Many of you, like me, have been watching the publishers' (plaintiffs) lawsuit against Georgia State University (GSU) concerning the amount of copyrighted material posted in the University's electronic reserves and online course management systems, pursuant to fair use. The burning question for me is how much was too much for the publishers?
Before the lawsuit was filed, materials on GSU's e-reserves could be viewed by anyone, enabling the publisher plaintiffs to acquire a great deal of data. Fifteen of their works were selected for inclusion in their complaint as illustrative of uses far in excess of fair use and, thus, requiring permission. The complaint names the work and the amount (pages or chapters) posted in e-reserves. [No specific examples were given for works used in online courses since those courses were access-protected].
What we all want to know, however, and what I was unable to locate in any coverage of this lawsuit, is how much of a work is so far beyond fair that it would trigger a lawsuit? In meaningful terms, like a percentage. Number of pages used is less than useful without knowing the total number of pages in the work. Oddly enough, the complaint does not supply that information at all. From the complaint, there is no way of evaluating what publishers consider fair or how far apart publishers and universities might be on this issue.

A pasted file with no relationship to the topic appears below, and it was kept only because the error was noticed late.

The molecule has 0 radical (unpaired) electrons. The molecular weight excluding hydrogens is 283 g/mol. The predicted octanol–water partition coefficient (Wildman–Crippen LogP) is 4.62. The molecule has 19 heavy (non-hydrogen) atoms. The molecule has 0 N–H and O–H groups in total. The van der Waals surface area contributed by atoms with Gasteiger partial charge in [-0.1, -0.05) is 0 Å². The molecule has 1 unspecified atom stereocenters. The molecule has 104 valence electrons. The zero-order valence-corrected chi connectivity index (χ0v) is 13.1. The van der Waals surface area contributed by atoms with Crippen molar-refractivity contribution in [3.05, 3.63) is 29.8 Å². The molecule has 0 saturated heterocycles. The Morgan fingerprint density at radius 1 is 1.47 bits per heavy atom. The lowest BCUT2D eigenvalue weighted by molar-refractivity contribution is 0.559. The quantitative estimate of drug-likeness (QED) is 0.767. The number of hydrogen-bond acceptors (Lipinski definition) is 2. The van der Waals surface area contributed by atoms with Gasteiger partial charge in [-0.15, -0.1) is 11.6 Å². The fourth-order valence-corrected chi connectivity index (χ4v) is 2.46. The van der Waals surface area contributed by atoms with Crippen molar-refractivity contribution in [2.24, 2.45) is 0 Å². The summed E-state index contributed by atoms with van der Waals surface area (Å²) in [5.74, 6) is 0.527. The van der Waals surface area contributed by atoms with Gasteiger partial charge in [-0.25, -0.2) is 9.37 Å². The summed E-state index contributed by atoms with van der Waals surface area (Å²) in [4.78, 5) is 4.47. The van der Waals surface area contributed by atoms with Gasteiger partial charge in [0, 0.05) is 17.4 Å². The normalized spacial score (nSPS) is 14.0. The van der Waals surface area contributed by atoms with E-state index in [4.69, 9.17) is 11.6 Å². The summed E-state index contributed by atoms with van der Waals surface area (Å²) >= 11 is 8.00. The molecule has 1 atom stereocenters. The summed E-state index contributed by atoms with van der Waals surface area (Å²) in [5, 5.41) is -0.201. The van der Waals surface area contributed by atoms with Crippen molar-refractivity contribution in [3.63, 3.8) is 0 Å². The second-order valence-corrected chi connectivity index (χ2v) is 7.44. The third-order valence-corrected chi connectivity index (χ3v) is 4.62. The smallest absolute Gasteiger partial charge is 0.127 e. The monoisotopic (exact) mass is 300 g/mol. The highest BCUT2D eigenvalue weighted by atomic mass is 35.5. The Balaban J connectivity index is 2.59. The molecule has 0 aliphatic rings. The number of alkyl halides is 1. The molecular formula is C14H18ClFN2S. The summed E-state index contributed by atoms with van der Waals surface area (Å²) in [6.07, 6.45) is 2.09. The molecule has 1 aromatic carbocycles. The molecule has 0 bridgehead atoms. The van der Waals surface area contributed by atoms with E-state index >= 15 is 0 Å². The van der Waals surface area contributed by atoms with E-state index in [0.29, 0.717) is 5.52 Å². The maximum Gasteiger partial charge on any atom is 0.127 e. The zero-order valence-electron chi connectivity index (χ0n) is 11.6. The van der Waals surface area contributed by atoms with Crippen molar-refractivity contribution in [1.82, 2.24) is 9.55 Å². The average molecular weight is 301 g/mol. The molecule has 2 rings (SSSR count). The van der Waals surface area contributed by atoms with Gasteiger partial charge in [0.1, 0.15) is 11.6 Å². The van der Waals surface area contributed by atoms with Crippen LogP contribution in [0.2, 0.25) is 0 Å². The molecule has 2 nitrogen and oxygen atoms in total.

Ok. You can figure it out yourself, just takes more time. Using the amounts stated in the complaint versus the total amount of pages in the work, I obtained percentages for all but one older work.
[Note: Since I was working through Amazon, occasionally I only knew the number of pages up to the last chapter. This means that any errors favor the publishers, since I was using a total that was actually less than the true total.]
Are you sitting down? Here are the percentages used by GSU E-Reserves that resulted in a lawsuit; they are in ascending order rather than tracking the complaint.
4.6%, 9%, 9.9%, 11.5%, 12%, 12.4%, 12.5%, 13%, 13%, 15.7%, 18%, 22%, 26%, and 26.4%.
The average is 14.7%
The median is 12.75%
The mode is either 12 or 13%, depending on rounding.
I confess to finding these numbers remarkable. They speak for themselves. However, I might suggest that one reasonable view of these figures would be that, according to these publisher plaintiffs, there IS no fair use for e-reserves (or, by extrapolation, online courses). Meaning every use requires permission.
Does that bother you?